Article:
Parenting the QBQ Way: The Financial Piece

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money

Note: John shares about this blog on Periscope/YouTube here:

When Miller Child #5, Charlene, landed her first job ever (at Target), she went online to view her first paycheck:

$146.09.

If I recall correctly, she shrieked, “I’m rich!”

Well, no, but if you manage your money well, you may be someday—especially if you avoid asking Incorrect Questions or “IQs” (visit here for a quick tutorial) such as these:

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Kristi of L.L. Bean Saves the Day!

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ll bean

***Excerpted from the QBQ! companion book: Flipping the Switch

My friend, Michael DeVito, had a problem. For months, he and some friends had been planning a weekend hiking trip to the Adirondacks. The Wednesday evening before they were to go, Michael was in Chicago on business when he suddenly realized he had forgotten one very important detail: boots. The Adirondacks in March promised to be cold and wet. Michael had meant to order some new hiking boots but hadn’t gotten to it, so here he was, two days before the trip, with no boots. And he was out of town.

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How to Succeed!

In spite of the precious child pictured below, this message is not about QBQ! parenting (but this was). Also, be forewarned: We will be mixing our metaphors today! Lastly, stick around till the end where we apply the content. I mean, isn’t that what it’s all about? Enjoy!

Becca walkingRebecca “Becca Boo” Elizabeth Lindeen – born 9/21/12

Metaphor #1:

After Kristin, our firstborn, arrived in 1983, I began carrying a Canon AE-1 camera everywhere I went, exclaiming, “That’s a picture!” Drove my wife, Karen, nuts.

But it’s what new dads do.

Thirty years later, with an ever-present smart phone in my pocket, I see stuff everywhere and exclaim, “That’s a blog!”

It’s what old authors do.

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Do Not Train! Unless …

Here’s a question every organization can ask:

What problem do we have that would be solved by a positive change in our people’s thinking, emotions, and behaviors?

This email came from a prospective QBQ! client:

“We are a large manufacturer of industrial products and we ship to customers all around the world. Our plant is operating six to seven days a week with very little down time, causing fatigue and tension between our teams. We hear a lot of ‘It’s not my fault’ and ‘I am a victim’ stuff, along with the ever popular blame game.”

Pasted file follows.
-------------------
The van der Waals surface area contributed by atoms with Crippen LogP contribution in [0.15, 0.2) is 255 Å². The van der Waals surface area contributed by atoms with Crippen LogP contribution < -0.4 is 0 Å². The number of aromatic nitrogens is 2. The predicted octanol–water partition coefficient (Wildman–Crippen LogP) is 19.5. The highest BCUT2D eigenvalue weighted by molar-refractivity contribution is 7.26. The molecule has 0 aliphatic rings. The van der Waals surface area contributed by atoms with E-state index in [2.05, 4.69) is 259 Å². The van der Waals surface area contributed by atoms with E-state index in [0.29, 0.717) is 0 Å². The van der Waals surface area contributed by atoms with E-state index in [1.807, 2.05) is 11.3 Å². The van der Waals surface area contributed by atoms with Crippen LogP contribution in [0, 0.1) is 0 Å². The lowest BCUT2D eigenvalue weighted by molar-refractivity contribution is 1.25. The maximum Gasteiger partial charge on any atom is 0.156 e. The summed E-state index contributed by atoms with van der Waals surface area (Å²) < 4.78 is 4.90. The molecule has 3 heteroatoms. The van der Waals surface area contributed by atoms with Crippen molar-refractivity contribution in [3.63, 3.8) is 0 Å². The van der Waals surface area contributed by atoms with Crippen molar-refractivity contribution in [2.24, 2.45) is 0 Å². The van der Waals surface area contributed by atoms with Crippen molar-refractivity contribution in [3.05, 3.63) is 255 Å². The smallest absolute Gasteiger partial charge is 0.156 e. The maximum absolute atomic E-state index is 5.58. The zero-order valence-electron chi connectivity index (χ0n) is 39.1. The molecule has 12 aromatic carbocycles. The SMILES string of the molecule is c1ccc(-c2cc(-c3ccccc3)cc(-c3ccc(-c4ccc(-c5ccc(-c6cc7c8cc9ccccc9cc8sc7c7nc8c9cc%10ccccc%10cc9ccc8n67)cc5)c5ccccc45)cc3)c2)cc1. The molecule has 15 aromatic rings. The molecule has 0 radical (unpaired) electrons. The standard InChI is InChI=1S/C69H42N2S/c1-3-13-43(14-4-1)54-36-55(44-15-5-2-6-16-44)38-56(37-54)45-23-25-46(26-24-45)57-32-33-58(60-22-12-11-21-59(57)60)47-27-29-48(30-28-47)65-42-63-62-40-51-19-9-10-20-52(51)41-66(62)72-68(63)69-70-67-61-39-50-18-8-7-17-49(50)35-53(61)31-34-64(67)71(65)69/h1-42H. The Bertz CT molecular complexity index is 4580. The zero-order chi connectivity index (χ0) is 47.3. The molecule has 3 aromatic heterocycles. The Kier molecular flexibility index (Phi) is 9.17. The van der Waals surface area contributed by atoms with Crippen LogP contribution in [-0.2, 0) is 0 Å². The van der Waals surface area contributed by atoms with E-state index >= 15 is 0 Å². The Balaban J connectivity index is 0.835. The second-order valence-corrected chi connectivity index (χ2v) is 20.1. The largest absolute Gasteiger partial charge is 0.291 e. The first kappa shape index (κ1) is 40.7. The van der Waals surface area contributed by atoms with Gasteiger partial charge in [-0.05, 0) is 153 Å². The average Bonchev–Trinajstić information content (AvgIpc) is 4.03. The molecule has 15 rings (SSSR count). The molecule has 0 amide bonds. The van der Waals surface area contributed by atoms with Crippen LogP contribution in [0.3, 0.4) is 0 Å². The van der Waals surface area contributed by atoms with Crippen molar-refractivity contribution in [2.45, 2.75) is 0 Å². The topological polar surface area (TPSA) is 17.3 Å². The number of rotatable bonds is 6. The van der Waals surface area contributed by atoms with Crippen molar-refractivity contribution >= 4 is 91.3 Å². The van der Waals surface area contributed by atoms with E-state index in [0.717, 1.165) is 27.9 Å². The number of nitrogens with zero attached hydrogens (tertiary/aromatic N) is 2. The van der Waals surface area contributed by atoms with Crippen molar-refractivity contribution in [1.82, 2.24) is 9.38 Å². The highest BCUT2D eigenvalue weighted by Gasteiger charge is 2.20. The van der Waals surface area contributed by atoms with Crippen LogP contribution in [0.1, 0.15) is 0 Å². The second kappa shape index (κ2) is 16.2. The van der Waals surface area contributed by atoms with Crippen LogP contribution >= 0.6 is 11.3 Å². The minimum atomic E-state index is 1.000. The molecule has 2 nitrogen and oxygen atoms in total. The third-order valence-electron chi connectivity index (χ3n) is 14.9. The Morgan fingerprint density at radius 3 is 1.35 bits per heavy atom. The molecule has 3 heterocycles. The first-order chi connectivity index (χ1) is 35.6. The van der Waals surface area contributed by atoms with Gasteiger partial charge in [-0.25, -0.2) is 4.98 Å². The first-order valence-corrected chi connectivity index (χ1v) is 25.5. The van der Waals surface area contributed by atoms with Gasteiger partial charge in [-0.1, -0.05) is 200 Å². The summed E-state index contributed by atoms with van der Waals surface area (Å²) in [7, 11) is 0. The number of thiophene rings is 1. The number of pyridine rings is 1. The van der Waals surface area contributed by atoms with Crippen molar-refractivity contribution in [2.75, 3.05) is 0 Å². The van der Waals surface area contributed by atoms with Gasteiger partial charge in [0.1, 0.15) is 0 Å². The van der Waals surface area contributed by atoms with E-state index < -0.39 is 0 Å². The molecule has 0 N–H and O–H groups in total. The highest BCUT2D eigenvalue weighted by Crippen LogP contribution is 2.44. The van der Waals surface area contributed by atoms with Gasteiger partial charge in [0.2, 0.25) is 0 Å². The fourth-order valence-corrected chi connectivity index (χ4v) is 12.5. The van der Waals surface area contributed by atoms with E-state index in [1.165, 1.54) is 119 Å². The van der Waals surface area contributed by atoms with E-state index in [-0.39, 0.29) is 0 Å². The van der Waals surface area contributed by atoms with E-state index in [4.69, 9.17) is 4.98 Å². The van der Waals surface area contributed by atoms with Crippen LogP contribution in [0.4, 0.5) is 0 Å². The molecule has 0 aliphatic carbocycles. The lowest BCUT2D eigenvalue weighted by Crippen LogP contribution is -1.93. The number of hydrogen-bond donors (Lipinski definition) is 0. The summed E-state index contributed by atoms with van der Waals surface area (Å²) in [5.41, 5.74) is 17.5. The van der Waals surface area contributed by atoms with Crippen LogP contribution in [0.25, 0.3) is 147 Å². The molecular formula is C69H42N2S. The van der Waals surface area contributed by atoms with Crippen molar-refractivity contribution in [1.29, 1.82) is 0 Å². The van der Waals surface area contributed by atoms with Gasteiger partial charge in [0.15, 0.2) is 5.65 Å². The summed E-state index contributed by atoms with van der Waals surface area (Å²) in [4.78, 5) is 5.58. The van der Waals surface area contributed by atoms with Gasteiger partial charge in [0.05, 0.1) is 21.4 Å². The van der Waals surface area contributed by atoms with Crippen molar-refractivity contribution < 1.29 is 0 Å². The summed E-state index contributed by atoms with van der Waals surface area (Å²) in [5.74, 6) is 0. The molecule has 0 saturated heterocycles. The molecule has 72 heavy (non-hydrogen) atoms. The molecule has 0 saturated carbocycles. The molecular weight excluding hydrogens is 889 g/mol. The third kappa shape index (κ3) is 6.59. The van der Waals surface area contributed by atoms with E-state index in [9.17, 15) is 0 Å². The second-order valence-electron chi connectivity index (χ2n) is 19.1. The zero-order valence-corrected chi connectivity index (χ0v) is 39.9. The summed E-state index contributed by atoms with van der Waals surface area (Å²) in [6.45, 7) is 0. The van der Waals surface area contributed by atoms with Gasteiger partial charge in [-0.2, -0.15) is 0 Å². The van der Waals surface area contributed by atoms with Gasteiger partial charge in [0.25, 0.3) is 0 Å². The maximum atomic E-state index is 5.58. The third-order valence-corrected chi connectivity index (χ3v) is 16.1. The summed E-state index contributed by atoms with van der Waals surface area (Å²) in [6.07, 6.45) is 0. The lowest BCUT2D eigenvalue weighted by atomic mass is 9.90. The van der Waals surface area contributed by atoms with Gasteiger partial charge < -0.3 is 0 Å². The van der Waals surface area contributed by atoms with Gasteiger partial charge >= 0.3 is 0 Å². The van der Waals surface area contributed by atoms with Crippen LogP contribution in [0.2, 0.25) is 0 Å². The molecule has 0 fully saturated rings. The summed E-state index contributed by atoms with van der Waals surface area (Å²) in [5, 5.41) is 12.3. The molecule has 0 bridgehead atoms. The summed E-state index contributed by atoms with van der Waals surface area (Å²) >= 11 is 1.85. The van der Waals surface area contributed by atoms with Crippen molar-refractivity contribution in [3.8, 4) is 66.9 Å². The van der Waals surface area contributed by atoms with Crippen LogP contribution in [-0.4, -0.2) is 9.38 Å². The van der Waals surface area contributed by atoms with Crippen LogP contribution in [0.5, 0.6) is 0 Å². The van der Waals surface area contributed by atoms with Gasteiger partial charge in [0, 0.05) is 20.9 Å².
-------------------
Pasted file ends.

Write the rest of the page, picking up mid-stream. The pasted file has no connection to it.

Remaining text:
Now that’s real stuff.

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Be Outstanding: Choose MORE Risk

snake (2)Photo taken by John Miller in June 2013 three miles out of Fraser, Colorado

When I saw this sign, it occurred to me that it’s risky for snakes in the Rocky Mountains to simply cross a dirt road in search of food—but if they want to survive they’ll have to take that risk. For you and me, there is also some risk in simply living life each day. But if we want to move beyond surviving to thriving, more risk is what we’ll have to choose.

It was February of 1986 and I was leaving a secure salaried job with benefits at Cargill to sell management development systems for an unknown training firm of twelve people. Risky? Well, married with daughters, Kristin, age three, and Tara, eight months, it felt like it. But Karen and I decided I should go for it, so I called my dad to tell him of my career move and this exchange took place:

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The Absolute Secret to Goal-Setting!

Most of us have seen the criteria for effective goal-setting. You know, goals must be specific, measurable, attainable, realistic—all with a targeted time frame for getting there.

Goals

To be honest, I can’t say I’ve experienced many of those! I mean …

  • I didn’t set out to marry the perfect woman for me, but it happened.
  • I didn’t set out to have 7 great kids—responsible, kind, non-entitled, hardworking—but have been blessed with them anyway.
  • I didn’t set out to “make it” as a keynote speaker, but I guess I have.
  • I didn’t set out to be debt-free, but we’ve been blessed. Much credit goes to Larry Burkett and Rob Blue, whose teachings we employed 25 years ago. (Yes, all of you debt haters, before Dave Ramsey!
  • Karen and I didn’t set out to write a parenting book, but—phew!—we got it done.
  • And, I admit, I didn’t plan to lose 43 pounds since April 11, 2012—but they’re gone.
22 CommentsPersonal Accountability